Sings of Depression in Teenagers: And How to Deal with Them

Sings of Depression in Teenagers: And How to Deal with Them

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Depression in teens can be a result of number of reasons including inability to cope, confusion, bullying, and even due to a temporary feeling of sadness. Sometimes feelings of depression can also be caused by some disorder which the teen might not be aware of.

Whatever might be the reason, it is essential for both the parents and caregivers to take notice of depression sings in teens to better assess their behaviour and seek appropriate help. Being able to take notice of such things at an early stage makes all the difference and may even prevent further harm and damage to themselves and others. Here is how to look for signs of depression in teenagers and how parents can deal with them.

Emotional Signs

Most of the teenagers who are depressed do not want to share their feelings with others and want to be themselves most of the time. However, their behaviour at home and with friends speaks about itself and parents can see the signs clearly once they get them to talk. Some of the common signs of depression include:

  • Feeling lonely and sad and even crying for no reason at all
  • Feeling irritated and annoyed all the time and talking about hopelessness
  • Getting angry and frustrated even over small issues
  • Lack of interest in everyday activities and frequent conflicts with friends and family members
  • Feeling of guilt, worthlessness and showing very low self-esteem
  • Self-criticism, self-blame and talking frequently about past failures
  • Becoming very sensitive, being afraid of failure and showing rejection
  • Trouble in concentrating, making decisions and seeking too much reassurance from parents and friends

Behavioural Changes

Together with some or all of the sings above, depressed teens also reflect a lot of changes on how they behave with others and are always tired and are not much energetic as they used to be earlier. Sudden weight loss or weigh gain, decreased appetite and increased cravings for food are also signs of depression that shouldn’t be ignored. Social isolation, giving in for alcohol and drug addiction, neglecting their appearance and frequently complaining about others are also important signs of depression.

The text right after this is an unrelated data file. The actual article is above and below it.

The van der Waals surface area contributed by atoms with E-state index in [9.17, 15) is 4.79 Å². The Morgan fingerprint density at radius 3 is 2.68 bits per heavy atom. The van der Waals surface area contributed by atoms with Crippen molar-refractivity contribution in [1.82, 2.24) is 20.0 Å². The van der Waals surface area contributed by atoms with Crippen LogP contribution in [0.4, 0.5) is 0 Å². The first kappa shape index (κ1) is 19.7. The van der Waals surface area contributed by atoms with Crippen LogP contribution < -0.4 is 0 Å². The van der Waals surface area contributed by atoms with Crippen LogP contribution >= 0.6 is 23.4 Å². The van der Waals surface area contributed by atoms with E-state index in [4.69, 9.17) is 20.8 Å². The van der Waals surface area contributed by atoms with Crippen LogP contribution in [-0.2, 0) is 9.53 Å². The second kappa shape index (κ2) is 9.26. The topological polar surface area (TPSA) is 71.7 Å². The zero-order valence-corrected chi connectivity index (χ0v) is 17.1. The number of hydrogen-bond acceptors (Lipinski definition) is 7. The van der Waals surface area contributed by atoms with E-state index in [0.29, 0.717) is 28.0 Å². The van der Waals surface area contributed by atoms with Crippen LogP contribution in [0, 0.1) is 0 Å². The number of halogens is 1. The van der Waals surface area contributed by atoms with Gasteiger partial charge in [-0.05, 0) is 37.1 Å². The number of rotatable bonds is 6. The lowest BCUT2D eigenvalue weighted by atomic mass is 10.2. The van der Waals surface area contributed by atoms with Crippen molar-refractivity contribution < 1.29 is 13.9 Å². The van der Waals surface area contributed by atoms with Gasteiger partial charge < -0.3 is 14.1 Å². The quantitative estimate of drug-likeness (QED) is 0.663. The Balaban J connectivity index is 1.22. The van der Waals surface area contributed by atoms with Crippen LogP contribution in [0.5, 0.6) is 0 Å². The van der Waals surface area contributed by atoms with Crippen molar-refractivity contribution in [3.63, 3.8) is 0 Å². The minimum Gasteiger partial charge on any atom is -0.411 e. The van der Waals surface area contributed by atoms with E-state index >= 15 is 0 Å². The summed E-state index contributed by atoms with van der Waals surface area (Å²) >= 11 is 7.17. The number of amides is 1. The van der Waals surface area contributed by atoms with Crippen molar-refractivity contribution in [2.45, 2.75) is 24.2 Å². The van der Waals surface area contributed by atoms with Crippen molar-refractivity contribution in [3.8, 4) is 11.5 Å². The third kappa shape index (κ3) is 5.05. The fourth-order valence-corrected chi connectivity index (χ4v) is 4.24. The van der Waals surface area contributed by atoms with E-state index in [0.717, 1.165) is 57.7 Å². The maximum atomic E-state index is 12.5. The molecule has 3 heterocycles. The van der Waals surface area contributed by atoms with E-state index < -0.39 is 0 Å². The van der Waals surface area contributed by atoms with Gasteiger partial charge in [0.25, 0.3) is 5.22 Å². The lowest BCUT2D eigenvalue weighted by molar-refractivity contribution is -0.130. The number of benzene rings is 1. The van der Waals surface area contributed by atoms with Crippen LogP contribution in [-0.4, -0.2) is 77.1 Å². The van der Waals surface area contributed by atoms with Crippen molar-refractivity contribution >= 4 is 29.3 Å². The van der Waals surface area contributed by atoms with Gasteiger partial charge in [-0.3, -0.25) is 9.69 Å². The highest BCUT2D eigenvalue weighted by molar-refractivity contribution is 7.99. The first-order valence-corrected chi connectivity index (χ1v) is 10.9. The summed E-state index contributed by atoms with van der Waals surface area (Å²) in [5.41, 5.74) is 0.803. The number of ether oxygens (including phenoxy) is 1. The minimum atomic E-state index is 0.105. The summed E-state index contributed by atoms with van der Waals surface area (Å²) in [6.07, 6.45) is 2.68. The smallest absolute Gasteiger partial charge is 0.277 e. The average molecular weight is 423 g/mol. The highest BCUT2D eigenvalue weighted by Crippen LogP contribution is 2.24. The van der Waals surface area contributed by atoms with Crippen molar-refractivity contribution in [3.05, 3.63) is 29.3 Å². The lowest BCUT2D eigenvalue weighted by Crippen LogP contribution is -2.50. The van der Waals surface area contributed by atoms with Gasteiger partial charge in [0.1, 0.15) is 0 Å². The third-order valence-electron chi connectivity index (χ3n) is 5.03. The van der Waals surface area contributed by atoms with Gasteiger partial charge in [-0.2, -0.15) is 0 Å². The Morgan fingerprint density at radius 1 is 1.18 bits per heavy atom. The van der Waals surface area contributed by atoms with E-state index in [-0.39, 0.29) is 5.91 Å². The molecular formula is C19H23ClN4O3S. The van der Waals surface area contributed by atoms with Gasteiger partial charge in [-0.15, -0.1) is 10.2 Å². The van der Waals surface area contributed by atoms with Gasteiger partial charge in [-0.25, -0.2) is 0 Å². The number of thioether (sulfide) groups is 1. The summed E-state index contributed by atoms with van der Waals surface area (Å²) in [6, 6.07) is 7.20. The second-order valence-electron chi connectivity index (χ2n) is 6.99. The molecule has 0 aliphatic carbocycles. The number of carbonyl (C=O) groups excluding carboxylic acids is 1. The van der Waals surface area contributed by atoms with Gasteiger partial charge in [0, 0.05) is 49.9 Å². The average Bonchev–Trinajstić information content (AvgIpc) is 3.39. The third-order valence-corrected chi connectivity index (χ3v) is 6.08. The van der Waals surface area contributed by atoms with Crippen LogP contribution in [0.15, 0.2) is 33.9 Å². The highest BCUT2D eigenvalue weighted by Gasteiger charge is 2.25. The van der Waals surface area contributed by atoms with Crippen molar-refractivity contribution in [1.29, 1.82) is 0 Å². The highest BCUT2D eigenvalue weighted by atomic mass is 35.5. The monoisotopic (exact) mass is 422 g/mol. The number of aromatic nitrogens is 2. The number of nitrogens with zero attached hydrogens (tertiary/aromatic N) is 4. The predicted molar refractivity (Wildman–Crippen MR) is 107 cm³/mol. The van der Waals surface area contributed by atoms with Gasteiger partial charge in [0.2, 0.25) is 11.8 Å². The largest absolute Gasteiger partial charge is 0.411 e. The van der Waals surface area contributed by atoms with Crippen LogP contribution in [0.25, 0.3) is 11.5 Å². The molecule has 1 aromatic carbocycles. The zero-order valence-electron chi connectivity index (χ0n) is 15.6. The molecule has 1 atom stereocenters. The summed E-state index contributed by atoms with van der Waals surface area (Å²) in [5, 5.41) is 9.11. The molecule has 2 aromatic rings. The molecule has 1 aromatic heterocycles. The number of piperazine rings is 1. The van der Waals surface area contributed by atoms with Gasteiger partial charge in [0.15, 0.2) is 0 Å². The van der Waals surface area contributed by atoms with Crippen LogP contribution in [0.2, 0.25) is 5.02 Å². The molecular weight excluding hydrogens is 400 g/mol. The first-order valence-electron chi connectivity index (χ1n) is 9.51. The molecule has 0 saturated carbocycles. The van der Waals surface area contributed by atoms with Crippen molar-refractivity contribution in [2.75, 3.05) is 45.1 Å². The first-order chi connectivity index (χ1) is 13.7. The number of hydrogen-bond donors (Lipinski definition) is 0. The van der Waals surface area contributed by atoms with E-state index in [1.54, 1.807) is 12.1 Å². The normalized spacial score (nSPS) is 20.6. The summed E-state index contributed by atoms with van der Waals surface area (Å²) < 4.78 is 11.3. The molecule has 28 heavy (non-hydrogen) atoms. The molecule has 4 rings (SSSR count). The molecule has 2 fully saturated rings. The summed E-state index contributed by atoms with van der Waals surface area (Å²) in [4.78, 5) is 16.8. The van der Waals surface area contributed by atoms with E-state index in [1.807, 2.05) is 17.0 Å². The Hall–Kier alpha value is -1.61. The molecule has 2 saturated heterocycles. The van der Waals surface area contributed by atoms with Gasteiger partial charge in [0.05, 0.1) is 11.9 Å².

Look for Sings and Triggers

While there are a number of reasons for their depression, considering why they are depressed is as important in finding the right treatment and counselling. A recent death in the family, divorced parents and breaking up with girlfriend and boyfriend may also be the reasons behind their moody behaviour. Genetic factors like family history of depression, bipolar disorder may also be the possible reasons and cannot be ignored. If left untreated, these feelings may further lead to harming others or even self harm including suicide.

How to Help Depressed Teens

Parents and caregivers should first talk to the teen about their feelings and know why they are behaving the way they are. Once you talk with them, you can assess whether they can come out of the situation by themselves or maybe you should intervene for helping them. In worst case, parents may also seek professional guidance. As most of the depressed persons think of themselves as failures, or bad people or even losers; they’ll further move on to harm themselves or alienate if you don’t ask them. The best parenting advice is to talk with them as early as you notice any signs.

Listen To What They Say

Once you sit down to talk, you shouldn’t be surprised that they’ll do all the talking. Let them communicate and express their feelings without interrupting. Use supportive words and give assurance that you are always there to take care of them. Acknowledge their feelings and never try to prove them wrong or that it’s all about the way they think. This might make them further depressed.

Encourage Social Connections

Once they begin to talk and want to seek advice. Just don’t jump into a meeting with a counsellor or a psychiatrist or other doctor. First try to get them social by planning a family get together event or tell them to call their friends for a treat. Social activities with friends and family help a lot in making them talk and get out of their loneliness. As bad physical activities like long sleep hours, inactivity and poor eating habits can further the damage; get them involved in exercising or walking or even indulging in daily house chores like gardening and cooking or just being a helping hand.

Focus on things that you can do together with the teen like running or swimming. If they are spending more time on electronic devices, suggest them to interact more with family members or just help a younger sibling with their homework. While most of these activities may seem simple, they go a long way in helping the teens in coming out of their cocoons.